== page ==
King Cobra 2008 Pro MB
The long hosel, thin topline, narrow sole and rounded camber of this iron all improve ball control. Weight is positioned behind the face’s hitting area to increase feel and workability, and the higher CG yields a mid-launch trajectory. The thin profile makes the carbon steel clubhead seem smaller than others do at address, though it’s comparably sized. The Pro MB’s ball flight is as lively and consistent as that of any iron we tested. $1,049. Call 800-917-3300 or visit cobragolf.com.
The three models in Bridgestone’s new J36 line—cavity back, pocket cavity and blade—are designed to be seamlessly mixed and matched into any set makeup the player desires. The smallish clubheads sport thin toplines and progressive offset to ease the shot-shaping process, especially with the long irons. That makes for a confidence-building look at address: After all, many better players believe that the ball is easier to hit when it looks larger. A tapered sole design and beveled trailing edge make dicey lies easier to negotiate. The J36 irons produce a pleasingly crisp feel at impact, and distance is competitive with all others we tested. Best of all, you get the feeling you can play well with them right out of the box—no matter what set makeup you choose. $899. Call 800-358-6319 or visit bridgestonegolf.com.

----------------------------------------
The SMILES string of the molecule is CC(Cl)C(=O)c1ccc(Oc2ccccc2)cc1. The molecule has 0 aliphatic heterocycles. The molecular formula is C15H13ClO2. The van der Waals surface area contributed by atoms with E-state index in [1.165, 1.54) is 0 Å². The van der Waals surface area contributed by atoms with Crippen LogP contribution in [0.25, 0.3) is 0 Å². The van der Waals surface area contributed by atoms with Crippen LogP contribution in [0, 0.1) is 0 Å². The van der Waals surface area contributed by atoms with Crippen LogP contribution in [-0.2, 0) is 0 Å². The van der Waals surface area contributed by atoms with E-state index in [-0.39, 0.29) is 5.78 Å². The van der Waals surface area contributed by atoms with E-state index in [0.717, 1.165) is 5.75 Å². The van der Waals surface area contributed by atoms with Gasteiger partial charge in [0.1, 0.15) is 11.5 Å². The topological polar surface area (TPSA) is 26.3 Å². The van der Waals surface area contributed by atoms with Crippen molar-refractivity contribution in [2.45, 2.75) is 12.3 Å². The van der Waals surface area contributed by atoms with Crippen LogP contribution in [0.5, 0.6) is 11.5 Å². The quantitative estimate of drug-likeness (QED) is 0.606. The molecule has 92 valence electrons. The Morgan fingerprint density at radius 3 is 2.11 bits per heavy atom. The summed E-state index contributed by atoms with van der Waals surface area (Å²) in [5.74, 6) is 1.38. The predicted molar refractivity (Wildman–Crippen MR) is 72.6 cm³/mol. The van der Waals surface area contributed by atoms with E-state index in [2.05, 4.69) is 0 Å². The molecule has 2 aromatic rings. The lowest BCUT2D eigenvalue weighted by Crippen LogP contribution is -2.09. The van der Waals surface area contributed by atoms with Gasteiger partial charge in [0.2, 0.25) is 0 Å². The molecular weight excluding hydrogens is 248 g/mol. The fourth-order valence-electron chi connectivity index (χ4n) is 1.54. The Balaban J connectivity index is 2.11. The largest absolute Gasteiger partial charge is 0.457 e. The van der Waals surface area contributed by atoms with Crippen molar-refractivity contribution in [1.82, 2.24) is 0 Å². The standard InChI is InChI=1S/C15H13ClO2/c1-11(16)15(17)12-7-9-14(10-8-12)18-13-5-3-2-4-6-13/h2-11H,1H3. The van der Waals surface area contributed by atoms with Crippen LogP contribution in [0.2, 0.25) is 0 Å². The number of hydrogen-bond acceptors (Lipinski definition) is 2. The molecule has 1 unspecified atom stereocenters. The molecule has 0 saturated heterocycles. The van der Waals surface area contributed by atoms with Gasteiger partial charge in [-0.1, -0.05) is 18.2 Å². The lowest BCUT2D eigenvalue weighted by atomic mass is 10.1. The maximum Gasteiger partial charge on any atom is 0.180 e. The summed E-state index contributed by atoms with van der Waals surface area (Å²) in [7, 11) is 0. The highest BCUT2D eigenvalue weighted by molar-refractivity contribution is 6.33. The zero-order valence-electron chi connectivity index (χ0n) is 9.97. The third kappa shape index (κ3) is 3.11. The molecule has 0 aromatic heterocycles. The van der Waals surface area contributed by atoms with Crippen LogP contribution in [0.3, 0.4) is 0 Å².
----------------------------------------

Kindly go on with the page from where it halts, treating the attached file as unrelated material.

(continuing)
Adams Idea Pro Gold
Adams is known as a game-improvement company par excellence, but it has now applied to players’ clubs its thoughtful approach to set makeup. The Pro Gold features six forged irons (5–PW) bearing a thin topline and sole, as well as a pair of Pro Gold Boxer hybrids with maraging steel faces. The set features constant offset—a design suggestion from Adams Tour staffers Tom Watson and Bernhard Langer—which gives players more control of the ball. The hybrids can feel a little thin, even when hit on the screws, but the irons produce a hot mid-trajectory flight. They feel almost like game-improvement irons—there’s a bit more offset and heft behind the clubface than on others we tested—and they also seem to have a slightly larger sweet spot. $899/steel, $1,099/graphite. Call 800-709-6142 or visit adamsgolf.com.
FootJoy FJ SuperLites